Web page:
If you're like me--and you probably are, if you read our blog regularly--you're flummoxed by the more-than-occasional lofty attitudes of those who see children's and YA books as easy-to-write, easy-to-digest pabulum for people who haven't quite graduated to the level of reading or writing grown-up books.
So I made this list. It's by no means exhaustive, but I couldn't stop thinking about all the memorable words and ideas and history and everything else that I encountered for the first time in kids' books and teen books--and not just when I was young, either. And just to put this out there, I do read grown-up books, and I do write grown-up short stories. So there.
As a kid, without those kids' books I wouldn't have learned about dodecahedrons or tesseracts. Those books taught me what a veruca was, and what makes somebody a twit. I learned the words of Waltzing Matilda and what to do with the rocks in my head. I learned that I can't catch diabetes from a friend. I learned about the legend of Welsh Prince Madog.
As a teen, I learned more about Wales, its legends, and what the Welsh language looks like. I learned that guys name their guy-parts. I learned that the slender beauty ideal was 5'6" and size 6 (as opposed to size 0). And I learned that, yes, you can get tired of puns.
As an adult, I've learned even more. I've gotten glimpses into others' lives, imaginary and somehow truer than fiction. I've learned what it's like to live on an Alaskan crab boat, or in a 1960s Malaysian town, or in early Britain, or in a rich girl's snowboarding shoes. I've learned about fairy tales I never read as a child.
(And here, in case you're interested, is a list of the books I made reference to: The Phantom Tollbooth by Norton Juster; A Wrinkle in Time by Madeleine L'Engle; Charlie and the Chocolate Factory and The Twits by Roald Dahl; an unknown book about Waltzing Matilda which I can't track down; What to Do with the Rocks in Your Head by Michael Scheier; You Can't Catch Diabetes from a Friend by Lynne Kipnis; A Swiftly Tilting Planet by Madeleine L'Engle; Susan Cooper's The Dark is Rising sequence; Forever by Judy Blume; the Sweet Valley High books by Francine Pascal; the Xanth books by Piers Anthony; Lucy the Giant by Sherri Smith; Town Boy by Lat; The Sea of Trolls by Nancy Farmer and Warriors of Camlann by N.M. Browne; Girl Overboard by Justina Chen Headley; and Book of a Thousand Days by Shannon Hale.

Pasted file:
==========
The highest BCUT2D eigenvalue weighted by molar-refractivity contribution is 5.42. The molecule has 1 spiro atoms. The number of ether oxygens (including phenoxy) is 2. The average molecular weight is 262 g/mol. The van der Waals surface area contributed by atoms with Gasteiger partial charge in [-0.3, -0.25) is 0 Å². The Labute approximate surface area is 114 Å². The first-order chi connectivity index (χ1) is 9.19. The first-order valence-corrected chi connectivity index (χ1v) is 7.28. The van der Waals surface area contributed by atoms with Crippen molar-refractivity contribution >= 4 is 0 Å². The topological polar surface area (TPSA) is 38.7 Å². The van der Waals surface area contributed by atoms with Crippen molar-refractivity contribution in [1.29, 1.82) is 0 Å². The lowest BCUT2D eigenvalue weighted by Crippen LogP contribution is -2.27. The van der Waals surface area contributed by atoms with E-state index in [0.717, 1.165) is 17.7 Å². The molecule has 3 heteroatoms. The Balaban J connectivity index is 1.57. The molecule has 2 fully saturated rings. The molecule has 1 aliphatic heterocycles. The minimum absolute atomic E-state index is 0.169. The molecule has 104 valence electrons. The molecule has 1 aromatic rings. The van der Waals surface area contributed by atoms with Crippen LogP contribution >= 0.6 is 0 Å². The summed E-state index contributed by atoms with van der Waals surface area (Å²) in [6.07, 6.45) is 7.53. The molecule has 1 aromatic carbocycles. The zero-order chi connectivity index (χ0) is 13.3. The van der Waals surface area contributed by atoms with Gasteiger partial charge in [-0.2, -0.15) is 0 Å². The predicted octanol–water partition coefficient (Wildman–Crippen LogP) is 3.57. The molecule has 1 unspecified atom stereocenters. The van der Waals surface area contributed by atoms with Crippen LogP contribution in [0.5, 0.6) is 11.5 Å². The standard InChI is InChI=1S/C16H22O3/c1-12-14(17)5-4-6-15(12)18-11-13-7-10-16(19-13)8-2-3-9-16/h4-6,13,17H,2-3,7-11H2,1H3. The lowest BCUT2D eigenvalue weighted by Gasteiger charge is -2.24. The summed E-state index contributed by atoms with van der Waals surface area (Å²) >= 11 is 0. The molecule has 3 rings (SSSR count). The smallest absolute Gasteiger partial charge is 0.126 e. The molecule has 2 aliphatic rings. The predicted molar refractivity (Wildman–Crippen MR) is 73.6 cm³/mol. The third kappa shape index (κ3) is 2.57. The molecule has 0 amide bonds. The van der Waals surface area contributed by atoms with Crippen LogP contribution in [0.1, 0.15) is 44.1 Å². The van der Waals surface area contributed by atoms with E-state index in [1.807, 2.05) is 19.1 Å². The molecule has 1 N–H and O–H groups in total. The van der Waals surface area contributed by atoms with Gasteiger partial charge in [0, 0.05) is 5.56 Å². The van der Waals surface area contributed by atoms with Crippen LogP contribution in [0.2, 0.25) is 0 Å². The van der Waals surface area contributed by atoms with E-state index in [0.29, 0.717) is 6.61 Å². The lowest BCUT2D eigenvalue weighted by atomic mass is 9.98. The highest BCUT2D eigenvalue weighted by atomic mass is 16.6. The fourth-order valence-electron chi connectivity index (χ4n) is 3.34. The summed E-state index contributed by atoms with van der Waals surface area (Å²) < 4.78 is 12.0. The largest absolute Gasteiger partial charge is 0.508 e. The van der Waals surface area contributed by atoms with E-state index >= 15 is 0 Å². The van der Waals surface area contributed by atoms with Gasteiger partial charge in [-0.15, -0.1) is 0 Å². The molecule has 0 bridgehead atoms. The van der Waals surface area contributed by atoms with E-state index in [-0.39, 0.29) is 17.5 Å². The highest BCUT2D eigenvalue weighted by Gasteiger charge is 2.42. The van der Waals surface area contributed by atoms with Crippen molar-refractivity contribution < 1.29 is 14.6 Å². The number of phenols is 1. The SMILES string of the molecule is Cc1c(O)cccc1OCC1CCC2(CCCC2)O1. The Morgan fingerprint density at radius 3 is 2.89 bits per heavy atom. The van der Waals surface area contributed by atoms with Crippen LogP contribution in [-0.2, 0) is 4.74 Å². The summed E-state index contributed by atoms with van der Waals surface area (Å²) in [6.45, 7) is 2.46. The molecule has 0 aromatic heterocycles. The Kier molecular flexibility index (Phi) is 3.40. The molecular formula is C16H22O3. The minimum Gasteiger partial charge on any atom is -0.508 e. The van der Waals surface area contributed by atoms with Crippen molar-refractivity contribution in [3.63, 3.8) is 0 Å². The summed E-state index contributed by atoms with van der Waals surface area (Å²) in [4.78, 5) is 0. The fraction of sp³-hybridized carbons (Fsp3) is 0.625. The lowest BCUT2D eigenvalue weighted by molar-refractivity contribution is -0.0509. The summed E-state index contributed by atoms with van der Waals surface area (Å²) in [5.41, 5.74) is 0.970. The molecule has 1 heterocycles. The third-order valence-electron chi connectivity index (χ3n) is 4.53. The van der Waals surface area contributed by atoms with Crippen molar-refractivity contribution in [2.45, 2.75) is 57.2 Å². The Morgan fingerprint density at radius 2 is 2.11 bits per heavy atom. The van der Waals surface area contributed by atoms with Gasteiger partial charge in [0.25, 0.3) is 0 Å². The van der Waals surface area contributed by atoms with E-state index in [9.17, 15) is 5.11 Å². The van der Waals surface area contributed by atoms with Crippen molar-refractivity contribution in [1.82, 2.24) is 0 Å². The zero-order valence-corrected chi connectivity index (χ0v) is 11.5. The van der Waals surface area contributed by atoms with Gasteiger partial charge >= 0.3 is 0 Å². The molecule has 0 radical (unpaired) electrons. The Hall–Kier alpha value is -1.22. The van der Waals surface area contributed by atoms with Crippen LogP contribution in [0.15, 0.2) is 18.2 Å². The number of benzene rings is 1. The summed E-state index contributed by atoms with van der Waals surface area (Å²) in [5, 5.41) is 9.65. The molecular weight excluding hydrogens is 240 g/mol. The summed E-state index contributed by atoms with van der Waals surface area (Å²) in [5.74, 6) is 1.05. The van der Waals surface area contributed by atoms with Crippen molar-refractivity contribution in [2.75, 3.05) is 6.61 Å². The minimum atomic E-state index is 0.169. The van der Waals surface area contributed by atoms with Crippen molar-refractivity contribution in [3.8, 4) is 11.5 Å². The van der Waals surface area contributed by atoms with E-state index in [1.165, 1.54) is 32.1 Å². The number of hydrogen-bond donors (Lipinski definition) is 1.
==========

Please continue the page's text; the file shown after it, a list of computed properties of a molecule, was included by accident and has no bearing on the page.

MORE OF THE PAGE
What have you learned from children's books?
Great post! I blogged my answer and linked to you today. :)
I learned that compared to some of the kids I read about, my life was pretty darned good, even when I thought it wasn't. On days when I believed I had the worst parents in the world, I was reminded of all the orphans I read about, or kids with simply atrocious parents. Most importantly, I was comforted to know that I wasn't the only kid around who was "quirky" or had odd habits. I had plenty of friends doing interesting things right along with me in books.
Hooray! Thanks, Sara and Tricia.
When I was a kid, children's encyclopedias and fact books taught me that storytellers don't always use fiction. The world I inhabited was narrow; what I was allowed to read was all factual, but I learned what a good story can be crafted of the truth.
When I was a teen, I learned that it might be possible to become a storyteller myself -- after all, everybody said that S.E. Hinton chick was something like fourteen when she published her first book (an exaggeration, she was 16), and all she did was observe people in her school. I thought, I could do that.
When I left home (I hesitate to say 'adult' because I'm still not much of one now) I read everything I could get my hands on. I learned the definition of 'tripe.' And I learned to read like I ate, to feed myself and all the stages of my inner child. I learned that not everybody thought that young=dumb. I realized that though no one else had grown up like me exactly, everyone had been identically alone and stupid-feeling. I realized that mostly I had needed to know that 'this too shall pass.' Most days I still need to know that. From reading YA books as an adult, I realized that I needed to write.
This wasn't nearly as eloquent as what you had, but it's the best I've got. :)
I've learned, as an adult, about how art can extend text in all the gorgeous picture books I'm catching up on now.
I learned what true friendship means from Charlotte's Web. Sounds cliche, but it's true.
I learned that not everyone lives the way I do, and that my way is not necessarily the "right" or only way.
This is a great post. Let me think about what I've learned for a moment....
As a child, I learned about petit-fours from Elizabeth Enright (The Saturdays) and Turkish delight from C.S. Lewis (Lion/Witch/Wardrobe). I learned that the little red flecks in chicken were supposed to be paprika (from one of Beverly Cleary's Ramona books).
As a teen, I learned about the feminine in God via Marion Zimmer Bradley's The Mists of Avalon, and about Irish myths and legends from The Hounds of the Morrigan (Pat O'Shea).
As an adult, I learned origami from an abundance of library books and taught myself to crochet via more library books. (I then forgot how to crochet, but that's a skill I could pick up again if I desired.) I still read lots of fiction, but I'm sure glad for all of the "how to" information books out there. I'm getting an unofficial "continuing education" degree for very little (my library tax dollars).
I learned about colonialism from reading Burnett's A Little Princess.
I also recall that my very first introduction to Beethoven and the Red Baron came from reading Peanuts comic strips.
Post a Comment